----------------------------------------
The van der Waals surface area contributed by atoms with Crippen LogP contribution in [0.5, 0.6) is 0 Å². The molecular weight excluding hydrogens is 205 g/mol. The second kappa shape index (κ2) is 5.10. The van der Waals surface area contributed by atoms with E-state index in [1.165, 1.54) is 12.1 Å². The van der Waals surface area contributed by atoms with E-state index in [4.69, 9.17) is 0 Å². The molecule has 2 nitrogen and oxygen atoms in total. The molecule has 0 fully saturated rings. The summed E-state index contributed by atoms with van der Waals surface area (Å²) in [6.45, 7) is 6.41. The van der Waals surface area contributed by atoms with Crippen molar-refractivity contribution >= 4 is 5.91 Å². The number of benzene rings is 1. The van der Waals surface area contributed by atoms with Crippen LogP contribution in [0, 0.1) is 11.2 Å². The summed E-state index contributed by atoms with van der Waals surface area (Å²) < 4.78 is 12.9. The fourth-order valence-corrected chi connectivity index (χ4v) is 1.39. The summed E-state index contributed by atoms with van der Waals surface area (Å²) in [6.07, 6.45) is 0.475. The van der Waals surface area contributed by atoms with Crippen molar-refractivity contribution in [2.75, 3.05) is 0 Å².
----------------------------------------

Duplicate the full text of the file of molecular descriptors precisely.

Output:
The van der Waals surface area contributed by atoms with Crippen LogP contribution in [0.5, 0.6) is 0 Å². The molecular weight excluding hydrogens is 205 g/mol. The second kappa shape index (κ2) is 5.10. The van der Waals surface area contributed by atoms with E-state index in [1.165, 1.54) is 12.1 Å². The van der Waals surface area contributed by atoms with E-state index in [4.69, 9.17) is 0 Å². The molecule has 2 nitrogen and oxygen atoms in total. The molecule has 0 fully saturated rings. The summed E-state index contributed by atoms with van der Waals surface area (Å²) in [6.45, 7) is 6.41. The van der Waals surface area contributed by atoms with Crippen molar-refractivity contribution >= 4 is 5.91 Å². The number of benzene rings is 1. The van der Waals surface area contributed by atoms with Crippen LogP contribution in [0, 0.1) is 11.2 Å². The summed E-state index contributed by atoms with van der Waals surface area (Å²) < 4.78 is 12.9. The fourth-order valence-corrected chi connectivity index (χ4v) is 1.39. The summed E-state index contributed by atoms with van der Waals surface area (Å²) in [6.07, 6.45) is 0.475. The van der Waals surface area contributed by atoms with Crippen molar-refractivity contribution in [2.75, 3.05) is 0 Å².